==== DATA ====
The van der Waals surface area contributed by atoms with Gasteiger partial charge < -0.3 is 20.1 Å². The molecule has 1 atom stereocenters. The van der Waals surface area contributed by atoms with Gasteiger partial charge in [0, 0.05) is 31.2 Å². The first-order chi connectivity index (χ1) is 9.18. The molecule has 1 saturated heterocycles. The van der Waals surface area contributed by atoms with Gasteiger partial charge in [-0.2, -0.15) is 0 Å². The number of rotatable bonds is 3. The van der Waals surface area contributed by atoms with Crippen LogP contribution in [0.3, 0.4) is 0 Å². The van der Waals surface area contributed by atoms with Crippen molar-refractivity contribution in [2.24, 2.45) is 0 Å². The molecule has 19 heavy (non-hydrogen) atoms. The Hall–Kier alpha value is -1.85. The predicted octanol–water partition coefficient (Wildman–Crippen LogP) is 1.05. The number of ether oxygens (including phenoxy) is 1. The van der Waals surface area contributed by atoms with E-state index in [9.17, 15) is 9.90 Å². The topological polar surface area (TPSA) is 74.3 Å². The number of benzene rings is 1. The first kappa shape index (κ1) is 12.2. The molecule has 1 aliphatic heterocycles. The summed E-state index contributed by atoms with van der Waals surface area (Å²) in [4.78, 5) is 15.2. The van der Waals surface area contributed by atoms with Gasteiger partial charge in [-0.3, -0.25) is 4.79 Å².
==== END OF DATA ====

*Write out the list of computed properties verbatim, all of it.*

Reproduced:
The van der Waals surface area contributed by atoms with Gasteiger partial charge < -0.3 is 20.1 Å². The molecule has 1 atom stereocenters. The van der Waals surface area contributed by atoms with Gasteiger partial charge in [0, 0.05) is 31.2 Å². The first-order chi connectivity index (χ1) is 9.18. The molecule has 1 saturated heterocycles. The van der Waals surface area contributed by atoms with Gasteiger partial charge in [-0.2, -0.15) is 0 Å². The number of rotatable bonds is 3. The van der Waals surface area contributed by atoms with Crippen LogP contribution in [0.3, 0.4) is 0 Å². The van der Waals surface area contributed by atoms with Crippen molar-refractivity contribution in [2.24, 2.45) is 0 Å². The molecule has 19 heavy (non-hydrogen) atoms. The Hall–Kier alpha value is -1.85. The predicted octanol–water partition coefficient (Wildman–Crippen LogP) is 1.05. The number of ether oxygens (including phenoxy) is 1. The van der Waals surface area contributed by atoms with E-state index in [9.17, 15) is 9.90 Å². The topological polar surface area (TPSA) is 74.3 Å². The number of benzene rings is 1. The first kappa shape index (κ1) is 12.2. The molecule has 1 aliphatic heterocycles. The summed E-state index contributed by atoms with van der Waals surface area (Å²) in [4.78, 5) is 15.2. The van der Waals surface area contributed by atoms with Gasteiger partial charge in [-0.3, -0.25) is 4.79 Å².